As a reminder, last year China exported goods and services worth roughly $500 billion to the US, and America sent back exports worth $130 billion. The president calls that $370 billion deficit thievery, but most economists don’t see its harm to America. Despite what the president says, trade between our nations is voluntary, and the following nine points explain why it’s not nearly the problem the president says it is.

1. Although China has higher tariffs on US goods than America does on Chinese goods, its tariffs are still lower than those of many other developing countries. Since China’s accession to the World Trade Organization (WTO) in 2001, it has consistently lowered its trade barriers. China has been the fastest growing market for US exports, and US exporters are not stupid.  They know a good deal when they see it. Last year, 56% of US soybeans, 26% of Boeing airplanes and 17% of American-made automobiles were sold in China.

2. As for goods coming into the US, American importers are not stupid either. No one is forcing them to buy Chinese goods. Inexpensive Chinese imports have helped the US middle class, which has experienced slow income growth for years, to buy more with the same income.

3. It isn’t Chinese barriers but US export controls that limit our economic exchange. China’s trade advantage lies in its cheaper labor costs, and the United States’ advantage lies in attracting capital. China exports labor-intensive products to the US, and America exports primarily technology and agricultural products to China.

However, US export policy is stricter than Europe’s and Japan’s, determining what and how much can be exported. Without export prohibitions (mainly for national security reasons) on 20 high-tech products such as aircraft, aircraft engines, navigation systems, lasers and fiber optics, the US-China trade deficit would decrease.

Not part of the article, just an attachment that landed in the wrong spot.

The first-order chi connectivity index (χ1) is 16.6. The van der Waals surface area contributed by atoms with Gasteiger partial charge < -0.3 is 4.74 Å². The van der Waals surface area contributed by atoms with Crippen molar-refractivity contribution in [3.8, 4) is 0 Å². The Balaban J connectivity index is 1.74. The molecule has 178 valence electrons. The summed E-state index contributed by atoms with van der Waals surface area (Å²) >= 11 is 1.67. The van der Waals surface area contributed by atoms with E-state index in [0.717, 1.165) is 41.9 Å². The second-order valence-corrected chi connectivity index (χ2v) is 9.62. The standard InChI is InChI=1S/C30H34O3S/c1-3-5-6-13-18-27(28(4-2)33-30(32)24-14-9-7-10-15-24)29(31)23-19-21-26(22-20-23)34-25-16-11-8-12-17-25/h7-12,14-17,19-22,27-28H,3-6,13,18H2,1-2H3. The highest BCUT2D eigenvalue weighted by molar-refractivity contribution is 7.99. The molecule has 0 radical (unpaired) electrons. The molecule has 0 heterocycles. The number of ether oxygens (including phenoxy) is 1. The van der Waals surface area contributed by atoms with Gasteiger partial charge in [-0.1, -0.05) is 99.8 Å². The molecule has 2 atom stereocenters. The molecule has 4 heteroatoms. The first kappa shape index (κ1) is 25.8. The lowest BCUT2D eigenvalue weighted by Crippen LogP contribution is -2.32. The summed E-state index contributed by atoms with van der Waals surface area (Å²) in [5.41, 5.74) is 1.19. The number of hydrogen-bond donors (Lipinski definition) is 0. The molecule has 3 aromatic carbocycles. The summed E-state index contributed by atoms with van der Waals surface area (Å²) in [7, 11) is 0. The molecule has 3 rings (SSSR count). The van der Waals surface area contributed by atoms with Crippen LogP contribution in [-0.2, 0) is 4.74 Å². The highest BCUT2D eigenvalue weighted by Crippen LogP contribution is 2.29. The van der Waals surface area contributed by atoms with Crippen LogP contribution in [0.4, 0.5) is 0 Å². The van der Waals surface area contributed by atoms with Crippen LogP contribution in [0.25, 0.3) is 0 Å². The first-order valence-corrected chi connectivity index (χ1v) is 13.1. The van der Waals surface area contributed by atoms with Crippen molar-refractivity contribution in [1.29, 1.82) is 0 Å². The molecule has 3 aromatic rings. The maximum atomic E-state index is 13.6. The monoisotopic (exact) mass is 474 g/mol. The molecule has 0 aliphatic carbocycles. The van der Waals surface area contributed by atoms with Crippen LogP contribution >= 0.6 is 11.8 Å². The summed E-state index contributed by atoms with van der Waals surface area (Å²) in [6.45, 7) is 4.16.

4. China’s trade deficit numbers can be deceiving. Take the Apple iPhone. When they arrive in the US from China where they are assembled, their high cost adds significantly to the trade imbalance in China’s favor. But Chinese workers and factories only receive 5% of the value of an iPhone (mainly labor costs), while Apple’s design, brand and marketing account for nearly 60% of its value.

China doesn’t even manufacture parts for the iPhone; those come from the global supply chain and the benefit goes to the suppliers, not to China. By one calculation, an iPhone’s estimated “factory cost” — $240 — exaggerates the value of China’s exports to the US because the Chinese keep less than $9 per phone.

5. When American protectionists talk about the trade deficit with China, they deliberately ignore the U.S. surplus in “service trade” — such sectors as travel, education, banking, insurance and royalty payments. In 2017, the US services surplus with China was $54.1 billion, and it has risen steeply for a decade.

6. Another thing protectionists deliberately ignore is that sales of US companies in China have surpassed $500 billion. These firms are making huge profits from the fast-growing Chinese market, and their success adds to the export of US components and intellectual property rights to China.

7. As for intellectual property, Trump constantly accuses China of stealing US technology and knocking off its products. While it’s true that China established intellectual property protections late — in the 1990s — those laws are increasingly working. In 2017, China’s external payment of intellectual property fees reached $28.6 billion, 15 times more than when it joined the WTO in 2001. US intellectual property owners are the biggest beneficiaries.

8. Accusing Chinese firms of forced technology transfers is another outdated charge. No laws or regulations compel such transfers; joint ventures are based on deal-by-deal negotiations; and some US companies are willing to transfer technology for Chinese market access. General Motors’ and Ford’s joint ventures, for example, have made them two of the largest automobile manufacturers in China.

9. China’s trade practices are generally in compliance with World Trade Organization rules. Like the US, China is subject to a biennial WTO review. Since 2001, China has been accused 40 times and the US 80 times in WTO disputes. When judgments go against China, it usually corrects its course. The United States has obeyed the WTO much less often.

China doesn’t want to fight Trump’s escalating trade war, but it will defend itself. At the same time, it is reaching out to other foreign investors to counter-balance US actions. America may lose investment opportunities if the Trump administration persists in trade sanctions against China. President Trump needs to understand this.

Recording of Broadmark Real Estate Webinar Now Available

Finally, a recording of our latest webinar with Broadmark Capital is now available if you were unable to attend the live event. Click here to watch it and learn more about Broadmark’s very successful real estate lending funds. I highly recommend them!

All the best,

Gary D. Halbert